Tuesday, July 01, 2008

The English Question Still Unanswered

Ken Clarke's Democracy Taskforce group, looking at the vexed 'West Lothian Question', comes with a stark health warning: "We underestimated the resentment the Scots were feeling. We do not want to wait until English resentment builds up and we have a crisis."

The question is a simple one. Should Scottish MPs vote on English matters at Westminster - when Westminster MPs cannot do the same at Holyrood? 

But Clarke's report raises just more questions than answers.  The answers go to the very heart of our democratic legacy and have been highlighted  by the Orange Party  here

One solution put forward by the Taskforce is that Scottish MPs should not vote on amendments to England-only bills.

In his report, Clarke is proposing banning Scottish MPs from voting at the committee stage of bills relating to England.

However, they would still be allowed to vote at the earlier second reading stage and the third reading stage, when the bill as a whole either passes through the commons or fails.

What has to be made clear is exactly what are 'English-only matters' at Westminster? And would that not be better served by an English Parliament sitting alongside the UK Parliament at Westminster?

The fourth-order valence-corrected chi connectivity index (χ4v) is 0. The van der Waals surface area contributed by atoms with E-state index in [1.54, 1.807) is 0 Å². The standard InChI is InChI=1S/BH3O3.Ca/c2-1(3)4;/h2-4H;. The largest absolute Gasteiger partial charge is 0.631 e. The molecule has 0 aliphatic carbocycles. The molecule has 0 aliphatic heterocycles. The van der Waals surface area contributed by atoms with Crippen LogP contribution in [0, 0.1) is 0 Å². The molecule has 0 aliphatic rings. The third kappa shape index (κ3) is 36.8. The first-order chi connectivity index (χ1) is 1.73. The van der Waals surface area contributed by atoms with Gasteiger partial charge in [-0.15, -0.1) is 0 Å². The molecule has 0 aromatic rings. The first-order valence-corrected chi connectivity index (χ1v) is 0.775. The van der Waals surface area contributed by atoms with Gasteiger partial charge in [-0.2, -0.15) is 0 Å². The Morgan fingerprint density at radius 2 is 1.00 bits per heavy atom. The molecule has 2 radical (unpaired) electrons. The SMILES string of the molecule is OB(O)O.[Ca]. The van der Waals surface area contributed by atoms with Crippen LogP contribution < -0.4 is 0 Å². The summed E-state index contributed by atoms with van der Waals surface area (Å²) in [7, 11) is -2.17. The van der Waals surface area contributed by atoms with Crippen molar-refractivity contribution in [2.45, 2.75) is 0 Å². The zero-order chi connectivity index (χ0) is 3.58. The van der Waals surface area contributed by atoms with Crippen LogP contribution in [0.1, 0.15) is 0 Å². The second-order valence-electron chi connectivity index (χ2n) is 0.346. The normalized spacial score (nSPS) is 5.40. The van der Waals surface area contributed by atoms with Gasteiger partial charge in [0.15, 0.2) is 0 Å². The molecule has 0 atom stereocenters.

But the real problem is over the representation to the parliaments and assemblies which have evolved piecemeal over time. 

The present system has been described by Labour MP, Frank Field, as "one of the festering sores in English politics", with English voters becoming increasingly resentful of the present system that allows a range of "fiscal discriminations". 

But the New Labour government is being, not surprisingly,  rather quiet on this vexed issue. The Scottish Labour Party is in disarray and Brown is under increasing pressure to reduce the Scottish grip in the cabinet.

The 'West Lothian' question, will never go away. Sooner or later it will fall on the government of the day to have to grasp the nettle and sort out the 'English Question'. 

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